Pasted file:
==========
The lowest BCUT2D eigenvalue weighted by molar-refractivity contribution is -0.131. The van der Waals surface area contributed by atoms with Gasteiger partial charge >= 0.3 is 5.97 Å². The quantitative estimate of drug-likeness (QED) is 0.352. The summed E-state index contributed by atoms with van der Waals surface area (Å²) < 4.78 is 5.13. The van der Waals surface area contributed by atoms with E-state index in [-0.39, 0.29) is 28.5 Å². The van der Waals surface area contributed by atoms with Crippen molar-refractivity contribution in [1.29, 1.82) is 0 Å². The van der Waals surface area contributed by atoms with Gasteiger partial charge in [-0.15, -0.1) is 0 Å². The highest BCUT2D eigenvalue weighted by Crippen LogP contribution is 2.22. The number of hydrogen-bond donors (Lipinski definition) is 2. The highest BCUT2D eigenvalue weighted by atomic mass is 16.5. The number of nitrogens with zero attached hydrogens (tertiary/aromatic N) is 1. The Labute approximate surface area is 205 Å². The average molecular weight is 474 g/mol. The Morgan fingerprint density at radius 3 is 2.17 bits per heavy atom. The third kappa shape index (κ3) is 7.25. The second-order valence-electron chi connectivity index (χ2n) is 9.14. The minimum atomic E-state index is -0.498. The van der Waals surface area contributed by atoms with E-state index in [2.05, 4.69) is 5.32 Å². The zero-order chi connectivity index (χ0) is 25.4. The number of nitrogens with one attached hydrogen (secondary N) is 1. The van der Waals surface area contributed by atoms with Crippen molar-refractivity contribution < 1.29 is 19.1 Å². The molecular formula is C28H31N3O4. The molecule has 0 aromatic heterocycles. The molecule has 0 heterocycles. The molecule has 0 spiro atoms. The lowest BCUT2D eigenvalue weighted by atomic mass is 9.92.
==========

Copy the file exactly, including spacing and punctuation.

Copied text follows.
The lowest BCUT2D eigenvalue weighted by molar-refractivity contribution is -0.131. The van der Waals surface area contributed by atoms with Gasteiger partial charge >= 0.3 is 5.97 Å². The quantitative estimate of drug-likeness (QED) is 0.352. The summed E-state index contributed by atoms with van der Waals surface area (Å²) < 4.78 is 5.13. The van der Waals surface area contributed by atoms with E-state index in [-0.39, 0.29) is 28.5 Å². The van der Waals surface area contributed by atoms with Crippen molar-refractivity contribution in [1.29, 1.82) is 0 Å². The van der Waals surface area contributed by atoms with Gasteiger partial charge in [-0.15, -0.1) is 0 Å². The highest BCUT2D eigenvalue weighted by Crippen LogP contribution is 2.22. The number of hydrogen-bond donors (Lipinski definition) is 2. The highest BCUT2D eigenvalue weighted by atomic mass is 16.5. The number of nitrogens with zero attached hydrogens (tertiary/aromatic N) is 1. The Labute approximate surface area is 205 Å². The average molecular weight is 474 g/mol. The Morgan fingerprint density at radius 3 is 2.17 bits per heavy atom. The third kappa shape index (κ3) is 7.25. The second-order valence-electron chi connectivity index (χ2n) is 9.14. The minimum atomic E-state index is -0.498. The van der Waals surface area contributed by atoms with E-state index in [2.05, 4.69) is 5.32 Å². The zero-order chi connectivity index (χ0) is 25.4. The number of nitrogens with one attached hydrogen (secondary N) is 1. The van der Waals surface area contributed by atoms with Crippen molar-refractivity contribution < 1.29 is 19.1 Å². The molecular formula is C28H31N3O4. The molecule has 0 aromatic heterocycles. The molecule has 0 heterocycles. The molecule has 0 spiro atoms. The lowest BCUT2D eigenvalue weighted by atomic mass is 9.92.